Central Alberta immigration

The merits of Central Alberta were obvious to aboriginal people for thousands of years.

It was not until the relatively recent past that the first European immigrants arrived and began to leave their imprint on the area.

“A lot of it was shaped by what was known as the Saskatchewan Land and Homestead Company,” said Red Deer City Archivist Michael Dawe.

“It bought 115,000 acres of land in and around Red Deer so that had a really major impact on who settled here.”

That company, which was started up in the 1880s, had Methodist Church roots and not surprisingly used their network to encourage other Methodists, from Ontario and the Maritimes, and as far as Great Britain and the U.S.

Rev. Leonard Gaetz, was both a Methodist and the local agent for the land company.

In the 1890s, you started seeing large numbers of Scandinavian settlers coming into this area, mainly settling west of Red Deer. Sylvan Lake became home to a number of Finnish families, and Estonians among others were also drawn here.

Many had first settled in the U.S. before moving to, what they hoped, were better prospects further north.

Beginning around 1897, a cold, dry spell that had plagued agriculture eased. As well, the Klondike Gold Rush led to general economic improvement.

In Central Alberta, the growth of mining in the Kootenays created ready markets for grain and other products, which fed the local economy.

The Great West Lumber Company and the Roman Catholic mission on the North Hill attracted a significant number of French-speaking immigrants. Scandinavians were also attracted by the lumber jobs.

“People ask why do people come here? Well, they come because there are jobs,” said Dawe.

Immigration stalled during the First World War, but then picked up in the years after when many moved here from the British Isles, where social unrest and hard economic times led the government to encourage emigration.

“One of the big schemes was to bring Scottish Hebrideans, first to Red Deer and then from Red Deer they disbursed.”

Gaelic speaking, the Hebrideans found enough local people who knew their language to get by, but it wasn’t easy for the new arrivals.

“The big disadvantage for the Hebrideans is they weren’t farmers, they were largely fishing people.”

Immigration slowed to a trickle during the Great Depression and the Second World War. Following the war, many Dutch people sought out a new home in Canada, a nation they credited with liberating them.

Many were skilled farmers and dairy producers and Central Alberta county maps are still full of Dutch names.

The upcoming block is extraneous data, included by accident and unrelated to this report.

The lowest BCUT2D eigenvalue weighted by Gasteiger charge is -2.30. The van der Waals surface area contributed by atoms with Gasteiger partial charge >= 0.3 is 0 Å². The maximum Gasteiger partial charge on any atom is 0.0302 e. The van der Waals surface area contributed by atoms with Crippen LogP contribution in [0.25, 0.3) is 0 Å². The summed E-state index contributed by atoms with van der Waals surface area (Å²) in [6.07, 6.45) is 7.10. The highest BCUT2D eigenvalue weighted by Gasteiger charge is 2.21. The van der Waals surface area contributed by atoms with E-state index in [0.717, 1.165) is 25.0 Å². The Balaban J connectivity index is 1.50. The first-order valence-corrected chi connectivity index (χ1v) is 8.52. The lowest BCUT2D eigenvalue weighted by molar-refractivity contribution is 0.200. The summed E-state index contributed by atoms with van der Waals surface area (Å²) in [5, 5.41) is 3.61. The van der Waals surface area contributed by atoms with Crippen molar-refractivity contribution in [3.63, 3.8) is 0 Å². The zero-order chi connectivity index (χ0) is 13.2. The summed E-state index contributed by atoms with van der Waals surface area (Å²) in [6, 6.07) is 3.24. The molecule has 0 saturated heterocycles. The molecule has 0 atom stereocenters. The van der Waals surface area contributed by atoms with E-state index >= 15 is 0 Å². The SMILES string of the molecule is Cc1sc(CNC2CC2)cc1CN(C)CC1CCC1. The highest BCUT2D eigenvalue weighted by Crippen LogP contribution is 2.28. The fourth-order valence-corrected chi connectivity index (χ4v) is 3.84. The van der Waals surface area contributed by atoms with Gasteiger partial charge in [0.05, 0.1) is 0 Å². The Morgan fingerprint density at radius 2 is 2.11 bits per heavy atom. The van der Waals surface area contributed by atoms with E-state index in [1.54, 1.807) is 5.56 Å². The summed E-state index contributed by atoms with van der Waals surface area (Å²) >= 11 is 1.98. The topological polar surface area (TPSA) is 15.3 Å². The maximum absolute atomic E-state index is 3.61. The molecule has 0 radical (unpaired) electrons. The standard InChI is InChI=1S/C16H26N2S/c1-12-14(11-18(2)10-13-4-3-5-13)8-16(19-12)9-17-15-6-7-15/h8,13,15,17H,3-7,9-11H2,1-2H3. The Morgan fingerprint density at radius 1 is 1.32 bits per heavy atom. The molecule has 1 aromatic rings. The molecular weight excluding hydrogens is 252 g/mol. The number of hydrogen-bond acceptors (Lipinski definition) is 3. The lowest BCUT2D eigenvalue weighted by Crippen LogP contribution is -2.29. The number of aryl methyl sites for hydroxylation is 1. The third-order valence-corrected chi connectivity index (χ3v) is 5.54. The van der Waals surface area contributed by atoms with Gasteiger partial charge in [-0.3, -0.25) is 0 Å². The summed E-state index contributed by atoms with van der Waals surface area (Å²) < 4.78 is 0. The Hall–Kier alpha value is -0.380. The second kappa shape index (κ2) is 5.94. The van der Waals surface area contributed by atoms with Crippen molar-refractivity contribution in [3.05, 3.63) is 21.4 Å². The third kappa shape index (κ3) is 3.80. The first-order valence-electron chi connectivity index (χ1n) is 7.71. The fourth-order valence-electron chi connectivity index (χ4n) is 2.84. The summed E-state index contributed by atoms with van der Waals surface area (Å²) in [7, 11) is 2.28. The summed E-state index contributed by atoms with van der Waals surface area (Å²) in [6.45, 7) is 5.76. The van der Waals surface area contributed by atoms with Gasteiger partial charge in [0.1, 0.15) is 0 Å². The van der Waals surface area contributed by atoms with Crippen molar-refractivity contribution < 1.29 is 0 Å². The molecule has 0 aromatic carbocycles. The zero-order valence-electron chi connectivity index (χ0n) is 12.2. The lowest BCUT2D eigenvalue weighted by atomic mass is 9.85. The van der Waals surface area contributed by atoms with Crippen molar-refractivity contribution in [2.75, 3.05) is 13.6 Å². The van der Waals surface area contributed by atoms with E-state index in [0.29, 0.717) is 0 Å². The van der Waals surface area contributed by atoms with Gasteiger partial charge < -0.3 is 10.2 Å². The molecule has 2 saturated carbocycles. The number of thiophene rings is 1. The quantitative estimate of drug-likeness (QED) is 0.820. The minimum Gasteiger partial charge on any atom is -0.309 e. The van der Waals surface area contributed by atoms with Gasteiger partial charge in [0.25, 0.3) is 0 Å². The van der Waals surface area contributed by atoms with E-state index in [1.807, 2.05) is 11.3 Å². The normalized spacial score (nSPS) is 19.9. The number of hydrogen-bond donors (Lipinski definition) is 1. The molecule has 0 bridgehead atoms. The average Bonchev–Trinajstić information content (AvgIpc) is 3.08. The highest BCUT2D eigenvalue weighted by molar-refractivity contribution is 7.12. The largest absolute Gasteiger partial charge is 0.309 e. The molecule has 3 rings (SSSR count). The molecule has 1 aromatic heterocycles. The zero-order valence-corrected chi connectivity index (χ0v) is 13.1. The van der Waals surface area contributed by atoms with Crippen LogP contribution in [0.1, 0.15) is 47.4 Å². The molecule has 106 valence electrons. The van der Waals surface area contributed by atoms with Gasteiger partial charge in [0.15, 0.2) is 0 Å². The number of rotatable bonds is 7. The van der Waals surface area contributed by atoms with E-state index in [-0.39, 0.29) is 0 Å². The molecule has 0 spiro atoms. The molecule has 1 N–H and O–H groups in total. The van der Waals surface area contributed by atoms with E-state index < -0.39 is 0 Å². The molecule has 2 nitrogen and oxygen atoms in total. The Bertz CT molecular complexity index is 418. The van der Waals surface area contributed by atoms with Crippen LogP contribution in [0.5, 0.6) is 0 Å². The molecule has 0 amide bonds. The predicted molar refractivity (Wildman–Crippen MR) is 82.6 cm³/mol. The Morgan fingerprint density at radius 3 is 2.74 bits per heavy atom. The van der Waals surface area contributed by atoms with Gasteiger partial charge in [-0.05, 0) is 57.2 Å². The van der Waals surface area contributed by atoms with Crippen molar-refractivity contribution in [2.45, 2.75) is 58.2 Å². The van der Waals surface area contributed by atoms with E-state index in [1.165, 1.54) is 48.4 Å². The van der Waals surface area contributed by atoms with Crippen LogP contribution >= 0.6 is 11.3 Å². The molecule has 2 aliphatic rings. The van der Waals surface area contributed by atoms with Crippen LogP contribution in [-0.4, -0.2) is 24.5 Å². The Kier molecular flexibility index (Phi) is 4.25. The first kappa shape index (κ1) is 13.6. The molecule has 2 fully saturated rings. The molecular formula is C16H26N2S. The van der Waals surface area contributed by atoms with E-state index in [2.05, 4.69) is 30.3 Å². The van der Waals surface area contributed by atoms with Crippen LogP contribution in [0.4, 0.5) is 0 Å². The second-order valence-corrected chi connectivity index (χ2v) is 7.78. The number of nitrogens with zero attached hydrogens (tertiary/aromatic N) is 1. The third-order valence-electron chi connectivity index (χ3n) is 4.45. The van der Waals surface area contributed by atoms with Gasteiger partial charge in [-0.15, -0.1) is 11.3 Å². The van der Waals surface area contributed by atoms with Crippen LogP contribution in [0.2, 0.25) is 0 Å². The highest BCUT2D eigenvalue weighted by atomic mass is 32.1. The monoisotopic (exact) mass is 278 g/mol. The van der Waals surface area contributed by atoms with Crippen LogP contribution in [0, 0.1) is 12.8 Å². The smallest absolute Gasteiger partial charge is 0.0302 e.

“We had a very large influx of Dutch-Canadians to Red Deer and Lacombe and places like that,” he says.

“Post World War 2, the economy was bad in Britain so a lot of them moved to Canada, where they hoped prospects would be better” he said. There was a noticeable influx in residents from the British Isles in that period.

Strife also led to a number of other waves of immigration that had an impact in Central Alberta. The Hungarian Revolution in 1956 saw some make their way here and unrest in South America around the 1960s and 1970s saw many look to Canada.

The Vietnam War also led thousands of the so-called “Boat People” to make their way to Canada and Central Alberta.

Also in the 1950s and ’60s, immigration restrictions were relaxed for Asians and there was an influx from China and South Asian countries such as India and Pakistan. Now, the largest visible minority communities in Alberta are South Asian, Chinese and Filipino.

Red Deer has continued to welcome newcomers from other countries who are looking for a brighter future. Most recently, Syrian families escaping the civil war have found peace in Red Deer.

Statistics Canada’s annual census provides a snapshot of the city’s ethnic heritage.

According to the 2011 census (the ethnic breakdown numbers aren’t available yet from 2016) the most populous groups with roots in the Americas came from the U.S., El Salvador, Colombia and Mexico.

Europeans were led by the United Kingdom, Netherlands, Germany, Poland and Russia. African immigrants came mostly from South Africa and Nigeria with others spread among the many nations throughout the continent.

Those originally hailing from Asia, were led by Filipinos, Chinese, Indians and Vietnamese.

pcowley@reddeeradvocate.com

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Mardi Gras celebration for the German Canadian Club, February 11, 1978.

Yung Hing Fong with his children Joyce, Harold and George at the Canadian Pacific Railway’s Station Park in Red Deer, Alberta.

Contributed photo School children in Spruce View “people pass” a Vietnamese refugee boy in 1980.

Contributed photo Families of Chilean refugees welcomed in Red Deer in 1976.

Hebridean (Scottish) immigrants arriving at the Red Deer train station in 1923.

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